I’ve been thinking about the role science plays in our lives especially since President Trump’s disrespect for this highly respected discipline is so apparent.
His appointment of Scott Pruitt, a climate change denier and representative of the Oklahoma fossil fuel industry, to head the Environmental Protection Agency is evidence of his disrespect. Pruitt is causing the resignations of EPA scientists. The climate scientists are trying to save the world.
Trump’s lack of knowledge about the research findings related to the impact of CO2 emissions on the global environment and Earth’s future is irrational, embarrassing and dangerous.
Trump needs to respect the conclusion of 97 percent of the world’s climate scientists: “Climate warming trends over the past century are extremely likely due to human activities” (NASA Global Climate Change website).
He also needs to accept the decisions of 196 of the world’s countries whose leaders agreed to do their part in reducing carbon emissions as the basis of the United Nations Paris Agreement.
Elizabeth Warren in her new book, This Fight Is Our Fight, expressed my view: “No matter what the issue, we need our best scientists giving us the best evidence and their best opinions about how to resolve the problems we face. But in the case of climate change, when the corrosive influence of money undercuts both our confidence in science and the work of our scientists, we are inflicting a wound on ourselves from which the human race may never recover.”
How could we have elected a president who distrusts the conclusion reached by our climate scientists?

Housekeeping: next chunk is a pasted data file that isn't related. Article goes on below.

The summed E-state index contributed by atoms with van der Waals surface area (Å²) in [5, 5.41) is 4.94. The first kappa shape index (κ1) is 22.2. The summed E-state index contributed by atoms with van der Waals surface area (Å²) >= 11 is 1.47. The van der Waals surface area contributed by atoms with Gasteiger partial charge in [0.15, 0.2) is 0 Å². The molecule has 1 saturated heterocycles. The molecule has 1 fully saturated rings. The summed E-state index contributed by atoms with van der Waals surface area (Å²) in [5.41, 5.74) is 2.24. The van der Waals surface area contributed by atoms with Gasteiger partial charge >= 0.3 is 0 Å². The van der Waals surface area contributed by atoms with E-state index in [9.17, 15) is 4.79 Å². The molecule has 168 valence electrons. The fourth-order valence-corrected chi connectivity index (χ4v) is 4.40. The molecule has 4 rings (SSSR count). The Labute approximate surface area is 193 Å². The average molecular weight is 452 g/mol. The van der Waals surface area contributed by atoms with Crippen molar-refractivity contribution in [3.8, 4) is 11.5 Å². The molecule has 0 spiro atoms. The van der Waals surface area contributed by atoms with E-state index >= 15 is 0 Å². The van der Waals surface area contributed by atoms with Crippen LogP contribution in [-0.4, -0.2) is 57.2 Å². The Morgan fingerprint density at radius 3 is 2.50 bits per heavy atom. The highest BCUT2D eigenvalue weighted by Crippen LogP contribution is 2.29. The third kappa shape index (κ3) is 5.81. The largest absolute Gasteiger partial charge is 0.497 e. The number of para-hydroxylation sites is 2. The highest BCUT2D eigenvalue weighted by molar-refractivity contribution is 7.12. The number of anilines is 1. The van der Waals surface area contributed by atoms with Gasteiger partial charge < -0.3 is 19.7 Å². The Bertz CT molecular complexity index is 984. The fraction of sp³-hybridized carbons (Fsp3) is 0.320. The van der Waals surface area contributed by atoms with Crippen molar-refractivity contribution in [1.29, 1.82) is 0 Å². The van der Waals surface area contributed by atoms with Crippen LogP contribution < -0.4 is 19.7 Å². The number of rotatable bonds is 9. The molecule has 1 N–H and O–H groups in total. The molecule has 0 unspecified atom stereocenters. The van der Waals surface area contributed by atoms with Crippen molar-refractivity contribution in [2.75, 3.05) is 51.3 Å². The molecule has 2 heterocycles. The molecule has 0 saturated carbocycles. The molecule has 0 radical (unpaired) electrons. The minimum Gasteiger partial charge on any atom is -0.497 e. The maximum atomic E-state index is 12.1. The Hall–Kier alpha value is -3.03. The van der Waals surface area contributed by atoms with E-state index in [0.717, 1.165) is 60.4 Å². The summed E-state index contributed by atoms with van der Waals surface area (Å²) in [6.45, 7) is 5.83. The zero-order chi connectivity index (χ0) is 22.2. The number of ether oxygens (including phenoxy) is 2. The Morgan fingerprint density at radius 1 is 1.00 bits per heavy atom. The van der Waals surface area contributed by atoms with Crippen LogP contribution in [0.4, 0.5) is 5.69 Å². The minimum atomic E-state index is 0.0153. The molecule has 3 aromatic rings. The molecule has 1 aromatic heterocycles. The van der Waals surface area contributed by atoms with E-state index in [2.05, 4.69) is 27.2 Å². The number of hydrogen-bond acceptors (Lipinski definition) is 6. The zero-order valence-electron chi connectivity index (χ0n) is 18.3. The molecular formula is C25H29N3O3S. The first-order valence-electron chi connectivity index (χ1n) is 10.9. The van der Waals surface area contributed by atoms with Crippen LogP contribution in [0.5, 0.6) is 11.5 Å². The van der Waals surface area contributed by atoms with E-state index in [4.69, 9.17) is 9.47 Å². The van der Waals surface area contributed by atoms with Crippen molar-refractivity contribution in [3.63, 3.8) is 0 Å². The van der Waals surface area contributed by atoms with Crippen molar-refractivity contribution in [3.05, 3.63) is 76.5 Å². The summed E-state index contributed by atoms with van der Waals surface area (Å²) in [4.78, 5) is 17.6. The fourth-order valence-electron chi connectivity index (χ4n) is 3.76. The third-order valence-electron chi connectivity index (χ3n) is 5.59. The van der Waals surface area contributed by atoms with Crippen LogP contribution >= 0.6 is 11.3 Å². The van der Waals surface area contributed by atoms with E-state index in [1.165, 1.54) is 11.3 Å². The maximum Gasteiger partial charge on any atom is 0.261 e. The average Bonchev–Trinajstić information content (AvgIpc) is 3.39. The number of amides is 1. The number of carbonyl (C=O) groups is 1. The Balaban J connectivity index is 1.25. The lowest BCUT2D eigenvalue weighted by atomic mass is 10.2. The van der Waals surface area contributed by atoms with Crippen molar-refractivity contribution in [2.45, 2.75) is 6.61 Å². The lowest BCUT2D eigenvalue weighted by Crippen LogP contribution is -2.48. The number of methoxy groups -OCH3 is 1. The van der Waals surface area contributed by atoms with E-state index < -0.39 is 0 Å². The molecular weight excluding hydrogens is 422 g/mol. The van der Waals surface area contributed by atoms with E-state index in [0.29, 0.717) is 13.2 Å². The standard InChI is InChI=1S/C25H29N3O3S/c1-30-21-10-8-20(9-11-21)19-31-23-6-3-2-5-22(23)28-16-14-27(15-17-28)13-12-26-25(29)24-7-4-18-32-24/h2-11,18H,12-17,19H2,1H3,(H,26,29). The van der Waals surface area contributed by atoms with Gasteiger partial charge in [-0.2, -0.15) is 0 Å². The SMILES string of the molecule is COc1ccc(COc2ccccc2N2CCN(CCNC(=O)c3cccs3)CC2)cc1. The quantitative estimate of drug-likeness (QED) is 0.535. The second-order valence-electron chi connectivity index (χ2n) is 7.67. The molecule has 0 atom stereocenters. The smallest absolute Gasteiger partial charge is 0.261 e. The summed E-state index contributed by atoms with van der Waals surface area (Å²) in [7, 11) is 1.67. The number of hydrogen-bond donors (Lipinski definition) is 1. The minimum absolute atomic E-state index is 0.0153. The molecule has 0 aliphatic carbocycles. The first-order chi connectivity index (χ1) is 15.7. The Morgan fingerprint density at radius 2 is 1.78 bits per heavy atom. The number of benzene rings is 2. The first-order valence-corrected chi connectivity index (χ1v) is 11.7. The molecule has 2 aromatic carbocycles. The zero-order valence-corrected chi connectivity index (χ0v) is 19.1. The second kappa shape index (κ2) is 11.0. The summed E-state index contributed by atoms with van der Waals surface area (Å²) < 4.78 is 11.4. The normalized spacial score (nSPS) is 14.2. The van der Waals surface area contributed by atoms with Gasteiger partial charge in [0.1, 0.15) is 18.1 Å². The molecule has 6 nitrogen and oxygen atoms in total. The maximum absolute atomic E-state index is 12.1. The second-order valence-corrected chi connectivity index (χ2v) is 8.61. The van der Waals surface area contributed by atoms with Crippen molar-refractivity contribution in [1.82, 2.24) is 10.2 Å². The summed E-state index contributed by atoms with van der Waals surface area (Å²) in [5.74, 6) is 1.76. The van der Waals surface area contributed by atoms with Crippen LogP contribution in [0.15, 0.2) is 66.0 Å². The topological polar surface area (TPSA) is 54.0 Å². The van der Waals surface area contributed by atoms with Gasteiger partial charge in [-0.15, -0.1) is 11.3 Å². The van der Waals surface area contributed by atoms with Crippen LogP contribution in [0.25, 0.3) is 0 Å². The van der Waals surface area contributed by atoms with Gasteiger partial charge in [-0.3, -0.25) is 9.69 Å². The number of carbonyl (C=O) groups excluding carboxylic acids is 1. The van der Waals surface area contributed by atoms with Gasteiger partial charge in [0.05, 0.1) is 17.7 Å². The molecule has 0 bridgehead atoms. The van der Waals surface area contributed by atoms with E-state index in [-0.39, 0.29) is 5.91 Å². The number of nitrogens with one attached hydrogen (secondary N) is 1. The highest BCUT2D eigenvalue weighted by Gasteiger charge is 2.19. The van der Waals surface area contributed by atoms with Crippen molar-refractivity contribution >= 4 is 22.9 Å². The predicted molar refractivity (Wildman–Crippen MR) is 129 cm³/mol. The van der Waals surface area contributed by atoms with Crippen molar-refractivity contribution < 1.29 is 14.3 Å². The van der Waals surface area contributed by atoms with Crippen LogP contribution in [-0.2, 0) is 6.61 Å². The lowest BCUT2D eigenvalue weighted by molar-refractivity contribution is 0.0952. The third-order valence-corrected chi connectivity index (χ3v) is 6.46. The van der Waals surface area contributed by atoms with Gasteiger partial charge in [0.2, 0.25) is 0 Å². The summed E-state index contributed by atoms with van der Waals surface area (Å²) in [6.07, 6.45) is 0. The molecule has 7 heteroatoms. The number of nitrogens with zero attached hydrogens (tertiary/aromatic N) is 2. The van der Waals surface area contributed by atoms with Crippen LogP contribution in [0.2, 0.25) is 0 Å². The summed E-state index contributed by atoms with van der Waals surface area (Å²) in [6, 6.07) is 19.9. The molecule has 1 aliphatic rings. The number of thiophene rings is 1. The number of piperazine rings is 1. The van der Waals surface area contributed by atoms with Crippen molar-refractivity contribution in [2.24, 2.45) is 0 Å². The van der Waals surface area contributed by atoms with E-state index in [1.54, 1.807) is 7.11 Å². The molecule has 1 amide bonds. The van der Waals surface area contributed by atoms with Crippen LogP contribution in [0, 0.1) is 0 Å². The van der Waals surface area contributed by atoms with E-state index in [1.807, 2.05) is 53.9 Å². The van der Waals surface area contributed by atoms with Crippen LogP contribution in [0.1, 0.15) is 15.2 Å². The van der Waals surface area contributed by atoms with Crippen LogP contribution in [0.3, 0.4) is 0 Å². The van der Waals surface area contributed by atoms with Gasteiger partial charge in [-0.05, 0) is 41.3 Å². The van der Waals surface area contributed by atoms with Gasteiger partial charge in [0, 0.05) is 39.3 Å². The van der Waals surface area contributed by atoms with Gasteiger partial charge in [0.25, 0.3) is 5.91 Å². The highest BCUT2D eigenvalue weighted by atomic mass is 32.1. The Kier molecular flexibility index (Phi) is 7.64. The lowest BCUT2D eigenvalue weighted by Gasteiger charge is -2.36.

The bumper sticker I saw the other day says it all: “Strong Science = Strong America!”
Join to save ?Coach House
Once again Coach House Theatre had a wonderful production with Ken Ludwig’s Baskerville: A Sherlock Holmes Mystery. Mark Stoffer as Sherlock Holmes and Scott Shriner as Dr. Watson were great, as usual, and Geoff Knox, Joe Pine and Tess Burgler were wonderful and witty in the many, uncanny roles they played.
Thanks also to Nancy Cates and Terry Burgler as artistic directors and staff for another wonderful production and successful season. The real mystery was how Tess Burgler kept the numerous characters’ various accents straight.
And now the bad news: This was their last production for Coach House (‘‘Curtain to close on Coach House Theatre,’’ Beacon Journal, May 18). How sad. The city is always looking for ways to keep and attract people to the Akron area. Is there anyone or perhaps a joint effort that would be able to help?
Chuck and Donna Allen
Only one tops ?the Chosen One
I am 57 years old. I have been watching the NBA for 50 years, and I have seen a lot of NBA greats such as Kareem Abdul-Jabbar, Earl Monroe, Elvin Hayes and Rick Barry.
LeBron James is the second-greatest player of all time, behind only Wilt Chamberlain. It is hard to compare a center to a small forward, but I have. LeBron’s only weakness is at the free-throw line, about 75 percent for his career.
He should have been the defensive player of the year at least four times. What Kawhi Leonard is doing LeBron has been doing all of his career. From his second year, he has been the best player. The Chosen One has not disappointed the NBA.
Joe Lennon Palmer